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Monthly Archives: October 2012

Congrats to Our Latest Prize Wheel Winner- Keith Allen

Keith Allen was our latest Prize Wheel winner. He referred a friend that enrolled for a membership at Tai-Kai. That made him eligible to spin the prize wheel. See the video below for the rules and explanation of the prize wheel. He spun and won free gloves. Keith already had bought a set of MMA and Boxing Gloves from the school. The class voted and we allowed him to spin again. I was rooting for him to get the $100 prize. He won a brand new Tai-Kai Zip UP Hoodie. These are brand new and look sharp. The logo is embroidered on the front. Congrats Keith. Who will be next to SPIN the Tai-Kai Prize Wheel.

5 people- a free year
10 people-1,000 Cash
15- A lifetime membership to Tai Kai
(Kickboxing memberships are able to spinm but do not apply for the 5,10,15 bonuses)
Anyone that needs Class Passes to give oout- Please See Jackie up front

Meet our First Prize Winner- Brad Setter

Congrats to Brad Setter. He is the first person to spin the wheel. Brad referred his Girlfriend who later enrolled at the school. Brad spun and won a brand new Gameness Kimono. If Brad gets 4 more enrollments he will win a free year. So remember, refer a friend and they sign up and you get a spin of the prize wheel.

5 people- a free year
10 people-1,000 Cash
15- A lifetime membership to Tai Kai

(Kickboxing memberships are able to spinm but do not apply for the 5,10,15 bonuses)

Anyone that needs Class Passes to give oout- Please See Jackie up front

Can I start BJJ if I am Over 40? Reprinted from Revolution BJJ

Reprinted from Revolution BJJ

40 is not the new 20, contrary to what you may have read on the internet. However, it’s also not the end of your active life. Here are some incredibly helpful tips I’ve compiled from my older students as I’ve worked to guide them through a long and luxurious career of jiu jitsu well into their 50s.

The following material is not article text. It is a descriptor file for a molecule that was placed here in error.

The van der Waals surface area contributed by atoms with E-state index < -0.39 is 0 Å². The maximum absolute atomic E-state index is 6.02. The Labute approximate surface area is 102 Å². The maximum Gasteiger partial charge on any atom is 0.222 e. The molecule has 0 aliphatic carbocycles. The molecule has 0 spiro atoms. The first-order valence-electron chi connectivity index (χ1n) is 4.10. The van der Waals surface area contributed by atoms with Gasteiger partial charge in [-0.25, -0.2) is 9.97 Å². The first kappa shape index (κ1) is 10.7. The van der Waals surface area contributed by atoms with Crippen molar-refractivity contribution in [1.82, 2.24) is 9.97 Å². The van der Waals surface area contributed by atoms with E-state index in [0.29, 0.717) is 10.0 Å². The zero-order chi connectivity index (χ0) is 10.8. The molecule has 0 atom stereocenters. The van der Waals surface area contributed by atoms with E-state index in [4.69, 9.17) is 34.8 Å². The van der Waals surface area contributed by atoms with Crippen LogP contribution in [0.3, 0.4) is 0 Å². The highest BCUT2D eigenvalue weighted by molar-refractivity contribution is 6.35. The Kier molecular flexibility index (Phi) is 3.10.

Pick a training schedule that works for you
Don’t fall into the trap of thinking you have to train every day, or even 3 or 4 days a week. 2 days a week is the sweet spot for grapplers over 40; it provides enough training to get constant information and to see steady progress, but also enough rest time. Make sure the 2 days you pick have enough time in between them so that you can rest (for example, Wednesdays and Sundays would be ideal).
Select training partners you can trust
Upper belts tend to be much better choices than white belts. Although you might have a much higher rate of success in “beating” a white belt, another white belt is actually the last person you want to work with. These guys, like you, are often trying to figure out basic body mechanics and simple physiology. What this means for you is that they might not have the most control, especially when “going live.” Choose wisely, and always remember:
You don’t have to roll super competitively yourself